Monday, August 9, 2010

Faith Like Potatoes

First of all, I’m not a fan of Christian movies. Over the years, I have had a difficult time finding a Christian movie that I believe is capable of speaking to a broader audience than just the Church. I guess that’s why I put off watching Faith Like Potatoes for some time. I had picked it up several months ago in the discount bin of a local video store. After running out of excuses, I finally gave it a spin in my DVD player.

Would the movie be capable of not committing the fatal error that most Christian movies make, which is putting the message or an agenda ahead of telling an interesting and compelling story. Most good filmmakers realize that filmmaking is first and foremost an art form. Unfortunately, Faith Like Potatoes runs the Christian playbook to a tee. It makes every handoff and completes every pass.

First, it offers a conversion scene, a complete representation of the plan of salvation, prayer, miracles, spiritual laws and, finally, we see our protagonist leading someone to salvation. I know it’s based on a true story, but it feels like someone had a checklist and was marking off each item as the film rolled on.

If you’re not familiar with the plot, it’s a story of Angus Buchan played by Frank Rautenbach, who is a Zambian farmer that is forced off of his land with his family in the midst of political unrest. He travels to neighboring South Africa to start a new life. He must face hardships, personal turmoil and other challenges to build a life for himself and his family. He must also overcome depression, fear, anger, and frustration. Ultimately, he accepts Christ, finds purpose in his life, and commits himself to preaching the Word.

Let me start with what I like about the film. It’s refreshing that this is a South African movie. That alone makes it interesting and different. The cinematography and the landscapes are beautiful and stunning. The acting is solid and believable. It’s a good-looking film with solid productions values.

What’s troubling with Faith Like Potatoes is that it feels disconnected. I never felt like I understood what motivated Angus or, for that matter, what made him so angry. All the other characters feel like they’re just add-ons or props. Angus is angry and upset about life. But because this is a PG movie, we never really see him lose control. He’s just shouting and throwing his arms around. The critical stage of the film when he accepts Christ feels a little empty because we don’t understand what led him to make that decision. Soon afterwards he makes a decision to preach the Gospel. Again, every decision seems to be unjustified with no reason or emotional tie-ins. From this point, the movie is just a collection of random events that seem to have no focus. What’s really missing in this film is a central conflict. There’s nothing driving the story forward.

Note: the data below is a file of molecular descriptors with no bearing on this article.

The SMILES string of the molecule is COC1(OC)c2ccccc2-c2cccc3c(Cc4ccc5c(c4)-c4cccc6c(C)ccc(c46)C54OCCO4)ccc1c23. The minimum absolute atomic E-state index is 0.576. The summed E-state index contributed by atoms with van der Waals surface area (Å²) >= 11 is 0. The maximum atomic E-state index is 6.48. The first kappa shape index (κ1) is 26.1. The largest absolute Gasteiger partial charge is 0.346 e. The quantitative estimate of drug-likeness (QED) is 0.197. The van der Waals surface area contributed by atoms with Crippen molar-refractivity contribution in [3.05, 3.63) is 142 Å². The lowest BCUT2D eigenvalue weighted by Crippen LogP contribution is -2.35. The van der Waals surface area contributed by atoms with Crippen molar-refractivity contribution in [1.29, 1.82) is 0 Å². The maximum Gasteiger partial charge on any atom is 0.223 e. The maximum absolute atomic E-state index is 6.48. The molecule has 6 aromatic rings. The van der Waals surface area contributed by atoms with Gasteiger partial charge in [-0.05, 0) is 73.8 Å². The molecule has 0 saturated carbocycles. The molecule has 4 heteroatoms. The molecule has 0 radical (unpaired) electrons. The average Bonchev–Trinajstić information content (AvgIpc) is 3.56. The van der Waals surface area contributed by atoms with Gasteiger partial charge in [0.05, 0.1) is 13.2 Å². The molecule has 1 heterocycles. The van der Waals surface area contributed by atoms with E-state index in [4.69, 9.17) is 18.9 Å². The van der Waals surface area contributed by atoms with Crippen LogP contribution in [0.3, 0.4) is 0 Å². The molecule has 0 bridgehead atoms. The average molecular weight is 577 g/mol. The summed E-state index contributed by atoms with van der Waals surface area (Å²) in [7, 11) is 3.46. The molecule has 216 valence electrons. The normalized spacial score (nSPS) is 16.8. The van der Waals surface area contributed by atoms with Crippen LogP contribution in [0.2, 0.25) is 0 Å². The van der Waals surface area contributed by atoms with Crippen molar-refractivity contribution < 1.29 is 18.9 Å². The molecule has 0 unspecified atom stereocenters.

Obviously, the main theme of this film is faith—faith to believe that God can do anything, including growing potatoes in a drought. I understand what the filmmakers were trying to achieve. I’m just not sure the audience is willing to accept the journey to its conclusion. Most Evangelical, conservative Christians will probably find this film enjoyable. Other Christians looking for something a little more engaging or substance-based may be able to tolerate it. I’m not sure nonbelievers would have any interest whatsoever.

What I find really odd about this film is that it takes place primarily in the 1970s and 1980s during the time of enormous upheaval in South Africa. But it’s never addressed in the film or incorporated into the story.

It’s never easy telling somebody’s life story, especially when it involves salvation and faith. It’s a tricky combination to pull off. It would have made more sense if they had focused on one aspect on Angus’ life and journey. Perhaps, it would have been more interesting to focus on Angus’ earlier life before his conversion. If we could only understand the man and what drove him, this would have been far more interesting, at least for me.

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